Cabinet Project Progress

Sometimes I feel as though I am not making any progress with my many projects.  I imagine that many people experience feelings of failure because they never get a project started.  It is best not to look at a project as a source of failure from the start; no one would ever get anything done.

The mud-room/laundry at my daughter’s house is a case in point.  While it is almost finished, it is not quite there.  Painting the doors was a long, hard lesson, but a valuable one in many ways.  The project started when we, The Hammond Amish Construction Company (Amish, only in the sense that we are an all hands on deck kind of family when it comes to projects), tore out layers of old vinyl and linoleum flooring and laid slate tiles throughoutthe kitchen and into the newly expanded mud-room/laundry.  

The following holiday, we gathered again; and the guys got the IKEA cabinet boxes installed over the refrigerator and stackable washer/dryer, and alongside both appliances.  The semi-custom-built doors were made by a company that specializes in door fronts for IKEA boxes.  The next phase was the painting of the doors, which meant I needed to get the paint room— aka the Dexter Room— assembled, thanks to handy husband/dad.  Once that had been accomplished, I needed the sprayer to go on special, which happens twice a year, the spring and fall.  Come spring, I was ready;  or so I thought, as described in an earlier article.  The painting started off badly, because I was sold the wrong paint, the most difficult paint with which to learn this new process.  

However, we overcame the problem; and the doors are finished and installed—well most of them.  No project can go flawlessly; IKEA did not provide all the hinges we needed, or perhaps the correct ones for the two longest pairs of doors.

You may be wondering if I would ever be willing to tackle cabinet doors again. The answer is yes.  I began removing some cabinet doors from my hallway.  They are hung with 1938 hidden hinges, and are really interesting and minimalist for the day.  I think preserving them is important, but my hands may not agree.  I managed to get most of the screws out; but after watching my husband struggle, I knew I was in over my head trying to remove them myself.  Once the hinges were free, I began soaking them in a mini-crock-pot to help remove the years of paint.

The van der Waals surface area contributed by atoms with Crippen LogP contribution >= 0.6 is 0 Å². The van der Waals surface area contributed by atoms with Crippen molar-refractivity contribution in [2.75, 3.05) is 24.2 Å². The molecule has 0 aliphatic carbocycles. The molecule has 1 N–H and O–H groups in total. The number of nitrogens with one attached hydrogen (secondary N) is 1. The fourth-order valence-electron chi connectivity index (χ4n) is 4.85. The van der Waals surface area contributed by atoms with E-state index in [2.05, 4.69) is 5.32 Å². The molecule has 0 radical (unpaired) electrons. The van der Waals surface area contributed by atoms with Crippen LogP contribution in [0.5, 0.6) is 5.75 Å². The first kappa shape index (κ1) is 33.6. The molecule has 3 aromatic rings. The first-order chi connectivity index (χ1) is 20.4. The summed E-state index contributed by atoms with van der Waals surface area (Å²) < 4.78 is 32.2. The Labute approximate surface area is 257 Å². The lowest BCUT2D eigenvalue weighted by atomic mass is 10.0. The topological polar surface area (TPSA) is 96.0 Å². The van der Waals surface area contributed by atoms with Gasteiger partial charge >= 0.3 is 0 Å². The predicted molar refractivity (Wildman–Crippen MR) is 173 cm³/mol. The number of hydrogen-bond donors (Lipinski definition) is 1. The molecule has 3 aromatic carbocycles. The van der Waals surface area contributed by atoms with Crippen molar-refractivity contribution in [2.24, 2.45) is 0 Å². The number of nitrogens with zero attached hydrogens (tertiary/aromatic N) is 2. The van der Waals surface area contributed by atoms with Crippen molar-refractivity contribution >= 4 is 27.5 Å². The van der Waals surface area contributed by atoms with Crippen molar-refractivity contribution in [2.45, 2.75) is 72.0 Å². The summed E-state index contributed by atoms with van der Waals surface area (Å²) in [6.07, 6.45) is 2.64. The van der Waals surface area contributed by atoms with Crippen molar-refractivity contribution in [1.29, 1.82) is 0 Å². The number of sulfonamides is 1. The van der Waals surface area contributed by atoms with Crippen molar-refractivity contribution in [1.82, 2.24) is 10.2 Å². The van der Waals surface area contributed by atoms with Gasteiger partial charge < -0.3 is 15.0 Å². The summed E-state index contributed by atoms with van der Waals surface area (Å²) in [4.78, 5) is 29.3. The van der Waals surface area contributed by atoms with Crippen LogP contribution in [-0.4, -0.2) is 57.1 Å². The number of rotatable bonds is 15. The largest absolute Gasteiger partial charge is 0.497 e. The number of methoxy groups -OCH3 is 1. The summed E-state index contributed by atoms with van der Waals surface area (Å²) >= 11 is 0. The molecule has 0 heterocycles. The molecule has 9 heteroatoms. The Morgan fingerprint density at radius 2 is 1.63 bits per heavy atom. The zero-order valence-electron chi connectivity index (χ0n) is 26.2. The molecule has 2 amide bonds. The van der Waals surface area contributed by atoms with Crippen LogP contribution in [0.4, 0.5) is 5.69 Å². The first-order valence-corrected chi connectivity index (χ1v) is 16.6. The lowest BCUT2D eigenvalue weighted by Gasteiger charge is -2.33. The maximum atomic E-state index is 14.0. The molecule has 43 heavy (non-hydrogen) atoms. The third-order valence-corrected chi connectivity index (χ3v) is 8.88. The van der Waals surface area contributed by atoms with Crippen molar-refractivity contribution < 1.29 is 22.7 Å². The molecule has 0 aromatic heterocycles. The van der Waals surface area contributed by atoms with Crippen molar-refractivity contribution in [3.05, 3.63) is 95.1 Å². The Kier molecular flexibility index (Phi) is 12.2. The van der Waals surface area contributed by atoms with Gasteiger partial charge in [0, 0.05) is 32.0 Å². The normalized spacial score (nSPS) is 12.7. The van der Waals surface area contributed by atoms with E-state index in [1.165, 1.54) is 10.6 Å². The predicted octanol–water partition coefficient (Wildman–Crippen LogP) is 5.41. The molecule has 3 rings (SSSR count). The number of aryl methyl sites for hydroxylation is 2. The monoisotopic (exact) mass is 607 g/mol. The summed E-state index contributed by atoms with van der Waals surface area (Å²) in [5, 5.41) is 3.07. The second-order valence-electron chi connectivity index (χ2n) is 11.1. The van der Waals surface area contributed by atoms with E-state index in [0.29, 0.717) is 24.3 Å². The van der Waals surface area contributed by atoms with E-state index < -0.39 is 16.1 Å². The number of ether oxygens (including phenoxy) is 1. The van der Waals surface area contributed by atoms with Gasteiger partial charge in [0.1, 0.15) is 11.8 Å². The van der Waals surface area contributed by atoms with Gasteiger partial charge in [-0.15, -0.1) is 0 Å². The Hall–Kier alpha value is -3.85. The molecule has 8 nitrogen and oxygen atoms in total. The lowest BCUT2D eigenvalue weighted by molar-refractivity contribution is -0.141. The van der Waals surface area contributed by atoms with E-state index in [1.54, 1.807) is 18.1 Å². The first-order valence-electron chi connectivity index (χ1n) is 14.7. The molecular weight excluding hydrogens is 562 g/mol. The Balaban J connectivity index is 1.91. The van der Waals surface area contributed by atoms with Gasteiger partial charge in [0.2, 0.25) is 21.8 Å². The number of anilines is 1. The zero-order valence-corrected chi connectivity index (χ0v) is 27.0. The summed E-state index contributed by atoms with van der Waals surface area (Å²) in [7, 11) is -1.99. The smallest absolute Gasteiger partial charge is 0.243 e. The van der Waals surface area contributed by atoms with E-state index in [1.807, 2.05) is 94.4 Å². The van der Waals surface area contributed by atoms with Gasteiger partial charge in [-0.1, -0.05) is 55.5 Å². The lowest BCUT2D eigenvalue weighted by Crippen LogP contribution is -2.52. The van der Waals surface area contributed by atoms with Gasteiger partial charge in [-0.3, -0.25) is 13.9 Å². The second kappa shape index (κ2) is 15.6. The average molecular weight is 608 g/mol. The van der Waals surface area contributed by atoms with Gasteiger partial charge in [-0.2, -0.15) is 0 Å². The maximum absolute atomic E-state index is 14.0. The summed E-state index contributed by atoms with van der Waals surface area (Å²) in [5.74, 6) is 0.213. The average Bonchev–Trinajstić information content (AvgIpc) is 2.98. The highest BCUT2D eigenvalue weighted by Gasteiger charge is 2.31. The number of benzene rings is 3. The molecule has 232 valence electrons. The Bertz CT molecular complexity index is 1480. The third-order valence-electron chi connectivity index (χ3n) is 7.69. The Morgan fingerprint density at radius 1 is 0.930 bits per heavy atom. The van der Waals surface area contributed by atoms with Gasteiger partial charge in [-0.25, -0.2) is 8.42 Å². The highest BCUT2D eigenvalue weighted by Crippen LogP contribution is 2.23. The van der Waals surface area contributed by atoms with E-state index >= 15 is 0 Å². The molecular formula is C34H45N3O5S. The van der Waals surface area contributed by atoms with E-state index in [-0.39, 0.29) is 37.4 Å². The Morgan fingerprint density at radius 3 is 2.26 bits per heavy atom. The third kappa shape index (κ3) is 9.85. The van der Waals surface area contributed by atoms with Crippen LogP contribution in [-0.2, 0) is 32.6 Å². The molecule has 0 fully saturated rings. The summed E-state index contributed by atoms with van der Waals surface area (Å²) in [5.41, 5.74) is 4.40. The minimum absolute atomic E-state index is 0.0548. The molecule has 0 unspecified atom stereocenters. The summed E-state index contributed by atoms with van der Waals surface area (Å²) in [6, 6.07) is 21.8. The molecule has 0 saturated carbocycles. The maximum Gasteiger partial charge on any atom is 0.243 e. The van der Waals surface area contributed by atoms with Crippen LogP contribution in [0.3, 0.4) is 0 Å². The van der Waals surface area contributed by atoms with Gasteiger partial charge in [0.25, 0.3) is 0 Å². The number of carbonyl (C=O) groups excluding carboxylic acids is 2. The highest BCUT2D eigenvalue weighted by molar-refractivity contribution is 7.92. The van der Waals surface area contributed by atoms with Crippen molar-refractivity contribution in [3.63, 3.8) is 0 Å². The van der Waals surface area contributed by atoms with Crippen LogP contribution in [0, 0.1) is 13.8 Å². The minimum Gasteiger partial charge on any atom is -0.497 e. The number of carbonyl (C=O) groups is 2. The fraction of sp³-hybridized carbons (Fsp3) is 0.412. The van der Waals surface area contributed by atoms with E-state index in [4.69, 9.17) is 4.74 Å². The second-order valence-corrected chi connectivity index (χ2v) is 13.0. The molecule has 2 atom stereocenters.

Next, I began the removal of the latest layers of paint,  starting with the latex paint that had been put over the older oil based paint from 1938 up to probably the 1960s.  I ended up peeling off the latex paint like peeling off wallpaper.  Most of it was stuck on with static electricity, I think!  Sadly, there was plenty that stuck like glue and I was able to remove it with an orbital sander.  Oddly, there were only about three layers of different colors, the latest being white latex.  I do not think the doors were ever primed.

I will remove all the door fronts from the hallway cabinets with the old hidden hinges and in the hallway where the laundry is, for preservation.  The door fronts are simple and flat.  There is not much to work around, other than getting the channels free of old sticky paint so the cabinets will close properly.  However, I am rethinking doing the same in the kitchen.  There are only a few doors fronts, and they have had newer hinges in place of the old original ones;  I may have new doors made, and save myself the aggravation of stripping the old ones.

I really do enjoy refreshing, refinishing and re-purposing old things, but there comes a time when I, like many other people, must decide if the effort is worth the work.  I will keep you posted on the project.  

As for my daughter’s mud-room/laundry cabinet doors, they look great and she is very satisfied with them; she still needs to get some cabinet hardware, which she will want to coordinate with the kitchen when those cabinets are replaced—and so it goes, a never-ending process to bring new life to old things.  

There is always a price to pay when considering refurbishing or replacing; you do need to weigh the pros and cons of any project, as well as judge your skills and the time that it will take to make it aproject well done.